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10 Times M.I.A. Redefined What It Means To Be A Popstar

Written by Michael Carr on June 25, 2018

Mathangi “Maya” Arulpragasam or M.I.A. as most of us know her is one of the most iconic,influential and outspoken artists of the 21st Century. Entering the music industry with an explosion of excitement around her debut singles Galang and Sunshowers in 2003, her soon-to-follow debut album Arular and follow-ups has cemented her place in the pantheon of pop music.

And all the while, she’s never stopped pushing the envelope of what a popstar can be, from pulling world music influences and radical politics into the mainstream, to just not giving a f#$%.

While this isn’t exactly what you’d expect from the likes of Brittany Spears or Katy Perry (no shade, love you both), looking at M.I.A.’s life it’s clear she was never going to fit the mould set by others before her. Spending her youth in Sri Lanka, she and her family returned to London – where she spent the first 6 months of her life – after her father became involved with the Tamil independence movement.

Studying visual art and film at Central Saint Martins College of Art and Design, and being awarded and Alternative Turner Prize for her 2001 debut exhibition, her journey to finding a career in music is as unconventional and exciting as her music is.

And so with the documentary Matangi/Maya/M.I.A. screening as part of Revelation Perth Film Festival, we thought why not list of 10 Times M.I.A. Redefined What It Means To Be A Popstar.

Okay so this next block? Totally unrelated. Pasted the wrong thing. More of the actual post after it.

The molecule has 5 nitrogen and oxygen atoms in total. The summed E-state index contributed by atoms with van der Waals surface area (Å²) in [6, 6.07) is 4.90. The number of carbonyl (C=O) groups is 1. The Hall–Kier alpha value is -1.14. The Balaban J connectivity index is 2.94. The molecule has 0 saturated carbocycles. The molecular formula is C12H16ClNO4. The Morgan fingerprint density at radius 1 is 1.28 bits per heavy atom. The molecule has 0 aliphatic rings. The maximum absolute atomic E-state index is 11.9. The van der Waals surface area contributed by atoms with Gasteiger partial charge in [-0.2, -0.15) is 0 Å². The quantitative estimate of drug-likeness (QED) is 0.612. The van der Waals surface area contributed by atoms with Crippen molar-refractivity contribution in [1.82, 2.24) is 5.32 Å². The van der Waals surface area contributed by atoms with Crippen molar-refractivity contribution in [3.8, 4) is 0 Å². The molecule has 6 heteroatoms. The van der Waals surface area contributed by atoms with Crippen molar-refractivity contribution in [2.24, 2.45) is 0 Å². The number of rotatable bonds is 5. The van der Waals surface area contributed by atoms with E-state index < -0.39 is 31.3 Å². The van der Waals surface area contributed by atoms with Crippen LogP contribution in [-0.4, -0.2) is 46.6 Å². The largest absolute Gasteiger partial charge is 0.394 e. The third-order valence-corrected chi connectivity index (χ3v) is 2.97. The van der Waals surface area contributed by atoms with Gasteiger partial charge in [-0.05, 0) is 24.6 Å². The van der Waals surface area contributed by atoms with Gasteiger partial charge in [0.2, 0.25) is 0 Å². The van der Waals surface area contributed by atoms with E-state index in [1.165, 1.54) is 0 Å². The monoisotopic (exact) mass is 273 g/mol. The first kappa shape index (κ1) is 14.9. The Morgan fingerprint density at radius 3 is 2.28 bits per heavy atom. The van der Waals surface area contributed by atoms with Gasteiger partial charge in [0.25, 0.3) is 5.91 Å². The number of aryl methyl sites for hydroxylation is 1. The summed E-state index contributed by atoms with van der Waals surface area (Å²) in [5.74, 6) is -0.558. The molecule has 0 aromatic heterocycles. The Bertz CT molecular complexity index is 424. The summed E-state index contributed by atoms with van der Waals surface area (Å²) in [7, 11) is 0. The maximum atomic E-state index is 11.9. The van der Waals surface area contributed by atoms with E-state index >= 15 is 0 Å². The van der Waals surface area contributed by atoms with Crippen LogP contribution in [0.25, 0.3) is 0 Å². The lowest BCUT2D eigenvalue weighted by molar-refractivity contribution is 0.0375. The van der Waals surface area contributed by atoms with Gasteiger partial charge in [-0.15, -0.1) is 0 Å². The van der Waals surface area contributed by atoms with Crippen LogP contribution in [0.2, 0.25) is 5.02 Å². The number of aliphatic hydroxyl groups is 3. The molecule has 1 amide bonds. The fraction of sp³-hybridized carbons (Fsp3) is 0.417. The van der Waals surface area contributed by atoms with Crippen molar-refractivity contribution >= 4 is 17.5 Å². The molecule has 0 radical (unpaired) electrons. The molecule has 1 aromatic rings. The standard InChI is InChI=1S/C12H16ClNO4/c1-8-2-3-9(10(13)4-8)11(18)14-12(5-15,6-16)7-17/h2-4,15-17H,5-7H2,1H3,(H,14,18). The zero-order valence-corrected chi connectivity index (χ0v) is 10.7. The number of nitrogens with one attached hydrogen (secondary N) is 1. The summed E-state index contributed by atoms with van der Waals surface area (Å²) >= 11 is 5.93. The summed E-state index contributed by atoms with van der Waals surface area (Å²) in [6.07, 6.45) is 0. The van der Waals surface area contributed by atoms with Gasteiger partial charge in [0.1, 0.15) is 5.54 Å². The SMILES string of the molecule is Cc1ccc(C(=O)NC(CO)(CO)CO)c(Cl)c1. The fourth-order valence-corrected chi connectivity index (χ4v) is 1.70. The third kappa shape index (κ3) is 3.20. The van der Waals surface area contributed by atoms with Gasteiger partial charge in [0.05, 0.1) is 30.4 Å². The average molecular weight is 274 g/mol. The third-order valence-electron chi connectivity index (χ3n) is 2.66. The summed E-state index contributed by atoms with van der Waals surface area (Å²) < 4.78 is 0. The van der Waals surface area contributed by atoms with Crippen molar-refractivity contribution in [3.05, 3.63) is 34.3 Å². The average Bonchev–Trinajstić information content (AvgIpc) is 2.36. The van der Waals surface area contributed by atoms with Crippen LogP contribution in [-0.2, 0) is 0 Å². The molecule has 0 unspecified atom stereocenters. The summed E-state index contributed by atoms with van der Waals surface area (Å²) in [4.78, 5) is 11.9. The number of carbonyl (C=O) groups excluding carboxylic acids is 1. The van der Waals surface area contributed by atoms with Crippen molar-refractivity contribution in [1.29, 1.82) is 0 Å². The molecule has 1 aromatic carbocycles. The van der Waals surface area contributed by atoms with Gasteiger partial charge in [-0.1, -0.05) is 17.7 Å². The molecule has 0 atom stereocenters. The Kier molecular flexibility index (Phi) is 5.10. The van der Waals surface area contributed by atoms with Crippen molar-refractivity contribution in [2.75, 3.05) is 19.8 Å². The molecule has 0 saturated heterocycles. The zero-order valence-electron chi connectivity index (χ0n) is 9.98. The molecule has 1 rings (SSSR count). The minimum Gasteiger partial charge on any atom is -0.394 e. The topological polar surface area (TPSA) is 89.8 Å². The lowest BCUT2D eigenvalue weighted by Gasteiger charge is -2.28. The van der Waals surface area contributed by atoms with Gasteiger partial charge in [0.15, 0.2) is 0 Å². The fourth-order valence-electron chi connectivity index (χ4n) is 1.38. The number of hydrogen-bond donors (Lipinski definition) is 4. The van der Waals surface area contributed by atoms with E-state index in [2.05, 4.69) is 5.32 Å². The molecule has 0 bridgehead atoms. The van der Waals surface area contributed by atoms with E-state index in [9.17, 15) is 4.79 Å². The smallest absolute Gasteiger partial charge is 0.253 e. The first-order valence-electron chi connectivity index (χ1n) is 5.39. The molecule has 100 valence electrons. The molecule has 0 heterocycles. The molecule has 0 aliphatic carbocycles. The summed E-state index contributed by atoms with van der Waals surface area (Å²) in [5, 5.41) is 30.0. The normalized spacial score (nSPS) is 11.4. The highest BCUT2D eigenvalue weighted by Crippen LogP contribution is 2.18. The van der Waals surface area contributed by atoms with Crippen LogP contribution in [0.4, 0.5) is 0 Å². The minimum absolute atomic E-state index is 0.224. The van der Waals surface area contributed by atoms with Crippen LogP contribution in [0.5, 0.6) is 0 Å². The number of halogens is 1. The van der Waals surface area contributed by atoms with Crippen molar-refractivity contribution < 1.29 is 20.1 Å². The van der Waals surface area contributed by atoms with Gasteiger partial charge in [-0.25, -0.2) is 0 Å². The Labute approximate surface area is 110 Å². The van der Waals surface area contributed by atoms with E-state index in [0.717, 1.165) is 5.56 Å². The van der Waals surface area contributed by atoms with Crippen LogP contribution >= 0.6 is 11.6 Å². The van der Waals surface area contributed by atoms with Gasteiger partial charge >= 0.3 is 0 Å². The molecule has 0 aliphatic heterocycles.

1. Choosing Her Name

Before the world had even heard of her, M.I.A. was set on no compromising of her political identity in order to gain fame, choosing the acronym for ‘missing in action’ as her artist name in honour of her cousin who was killed in the conflict in Sri Lanka. She had initially hoped to make a film about him under the title M.I.A., but after the music industry came calling she took it up herself and the rest is history. And while the name is also a play on her own name, Maya, this wouldn’t be the last time that the artist would use her family and their political history in her music, the title of her debut album Arular also being the name her father took up when helping found the Tamil Tigers.

2. Getting Blocked From Entering The US

We all know that having an album banned from sale — or a song censored — will always lead to more interest and hype. Well, M.I.A. took this a step further when she herself was banned from the entire nation of the United States when trying to enter to record sessions for her second album, Kala, with Timbaland. Turned back on arrival, the always outspoken star took to MySpace (its was 2006 after all) to have her voice heard, exclaiming “I’ve been locked out!”

3. Paper Planes

By the time ‘Paper Planes’ was released as a single off Kala in 2008, M.I.A. had already established herself as a highly political and unapologetically radical artist. She wasn’t name-checking the Palestine Liberation Organisation just for kicks, after all. However, with the worldwide success and recognition that came with the release of Kala — and with ‘Paper Planes’ becoming her most successful single to date — her political voice was suddenly being heard by a lot more people, not all of whom liked what she had to say.  The song itself, however, re-wrote the rules on what a pop song can be, it’s satire of immigrant stereotypes and her general rejection of the moral primacy of western values being tied up in one of the catchiest hooks of the 21st century so far.